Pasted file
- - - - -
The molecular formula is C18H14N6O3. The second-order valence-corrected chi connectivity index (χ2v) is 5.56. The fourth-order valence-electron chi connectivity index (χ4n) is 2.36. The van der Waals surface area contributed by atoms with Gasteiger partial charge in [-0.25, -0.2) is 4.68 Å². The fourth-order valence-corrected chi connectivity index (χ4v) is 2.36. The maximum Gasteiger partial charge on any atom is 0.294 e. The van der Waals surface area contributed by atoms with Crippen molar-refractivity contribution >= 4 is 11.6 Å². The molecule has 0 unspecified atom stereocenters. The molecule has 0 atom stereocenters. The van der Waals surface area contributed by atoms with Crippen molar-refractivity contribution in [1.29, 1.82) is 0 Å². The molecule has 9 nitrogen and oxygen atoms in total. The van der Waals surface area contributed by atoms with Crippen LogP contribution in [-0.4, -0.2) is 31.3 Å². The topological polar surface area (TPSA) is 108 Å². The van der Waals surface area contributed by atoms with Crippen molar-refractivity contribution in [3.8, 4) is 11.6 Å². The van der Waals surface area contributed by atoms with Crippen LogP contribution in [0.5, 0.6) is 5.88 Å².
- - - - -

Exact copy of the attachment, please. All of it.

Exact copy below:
The molecular formula is C18H14N6O3. The second-order valence-corrected chi connectivity index (χ2v) is 5.56. The fourth-order valence-electron chi connectivity index (χ4n) is 2.36. The van der Waals surface area contributed by atoms with Gasteiger partial charge in [-0.25, -0.2) is 4.68 Å². The fourth-order valence-corrected chi connectivity index (χ4v) is 2.36. The maximum Gasteiger partial charge on any atom is 0.294 e. The van der Waals surface area contributed by atoms with Crippen molar-refractivity contribution >= 4 is 11.6 Å². The molecule has 0 unspecified atom stereocenters. The molecule has 0 atom stereocenters. The van der Waals surface area contributed by atoms with Crippen molar-refractivity contribution in [1.29, 1.82) is 0 Å². The molecule has 9 nitrogen and oxygen atoms in total. The van der Waals surface area contributed by atoms with Crippen LogP contribution in [-0.4, -0.2) is 31.3 Å². The topological polar surface area (TPSA) is 108 Å². The van der Waals surface area contributed by atoms with Crippen molar-refractivity contribution in [3.8, 4) is 11.6 Å². The van der Waals surface area contributed by atoms with Crippen LogP contribution in [0.5, 0.6) is 5.88 Å².